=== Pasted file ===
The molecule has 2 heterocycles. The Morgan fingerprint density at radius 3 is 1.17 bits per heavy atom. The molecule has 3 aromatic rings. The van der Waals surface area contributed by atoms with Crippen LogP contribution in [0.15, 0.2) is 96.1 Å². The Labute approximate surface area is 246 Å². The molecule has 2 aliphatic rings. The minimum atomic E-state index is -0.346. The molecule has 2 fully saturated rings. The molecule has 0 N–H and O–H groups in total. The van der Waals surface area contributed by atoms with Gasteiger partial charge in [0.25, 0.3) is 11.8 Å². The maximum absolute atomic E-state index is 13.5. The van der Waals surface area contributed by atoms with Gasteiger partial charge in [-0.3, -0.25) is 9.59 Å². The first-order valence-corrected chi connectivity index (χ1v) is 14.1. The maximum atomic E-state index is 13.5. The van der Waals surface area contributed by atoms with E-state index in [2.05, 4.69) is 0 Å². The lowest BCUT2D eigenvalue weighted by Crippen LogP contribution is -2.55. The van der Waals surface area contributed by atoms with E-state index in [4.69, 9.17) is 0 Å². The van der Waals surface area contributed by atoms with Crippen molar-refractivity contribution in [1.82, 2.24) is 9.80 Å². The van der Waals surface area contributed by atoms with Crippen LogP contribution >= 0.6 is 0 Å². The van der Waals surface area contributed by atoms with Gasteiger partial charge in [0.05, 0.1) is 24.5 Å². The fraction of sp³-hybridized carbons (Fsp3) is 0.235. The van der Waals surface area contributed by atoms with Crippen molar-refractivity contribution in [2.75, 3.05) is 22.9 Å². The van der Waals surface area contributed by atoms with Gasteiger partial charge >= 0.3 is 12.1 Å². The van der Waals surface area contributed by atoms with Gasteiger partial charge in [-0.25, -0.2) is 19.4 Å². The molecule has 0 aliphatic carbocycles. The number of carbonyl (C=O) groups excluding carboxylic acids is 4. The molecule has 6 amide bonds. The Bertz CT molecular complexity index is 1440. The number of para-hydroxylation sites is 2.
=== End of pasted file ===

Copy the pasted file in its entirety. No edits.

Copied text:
The molecule has 2 heterocycles. The Morgan fingerprint density at radius 3 is 1.17 bits per heavy atom. The molecule has 3 aromatic rings. The van der Waals surface area contributed by atoms with Crippen LogP contribution in [0.15, 0.2) is 96.1 Å². The Labute approximate surface area is 246 Å². The molecule has 2 aliphatic rings. The minimum atomic E-state index is -0.346. The molecule has 2 fully saturated rings. The molecule has 0 N–H and O–H groups in total. The van der Waals surface area contributed by atoms with Gasteiger partial charge in [0.25, 0.3) is 11.8 Å². The maximum absolute atomic E-state index is 13.5. The van der Waals surface area contributed by atoms with Gasteiger partial charge in [-0.3, -0.25) is 9.59 Å². The first-order valence-corrected chi connectivity index (χ1v) is 14.1. The maximum atomic E-state index is 13.5. The van der Waals surface area contributed by atoms with E-state index in [2.05, 4.69) is 0 Å². The lowest BCUT2D eigenvalue weighted by Crippen LogP contribution is -2.55. The van der Waals surface area contributed by atoms with E-state index in [4.69, 9.17) is 0 Å². The van der Waals surface area contributed by atoms with Crippen molar-refractivity contribution in [1.82, 2.24) is 9.80 Å². The van der Waals surface area contributed by atoms with Crippen LogP contribution >= 0.6 is 0 Å². The van der Waals surface area contributed by atoms with Gasteiger partial charge in [0.05, 0.1) is 24.5 Å². The fraction of sp³-hybridized carbons (Fsp3) is 0.235. The van der Waals surface area contributed by atoms with Crippen molar-refractivity contribution in [2.75, 3.05) is 22.9 Å². The van der Waals surface area contributed by atoms with Gasteiger partial charge >= 0.3 is 12.1 Å². The van der Waals surface area contributed by atoms with Gasteiger partial charge in [-0.25, -0.2) is 19.4 Å². The molecule has 0 aliphatic carbocycles. The number of carbonyl (C=O) groups excluding carboxylic acids is 4. The molecule has 6 amide bonds. The Bertz CT molecular complexity index is 1440. The number of para-hydroxylation sites is 2.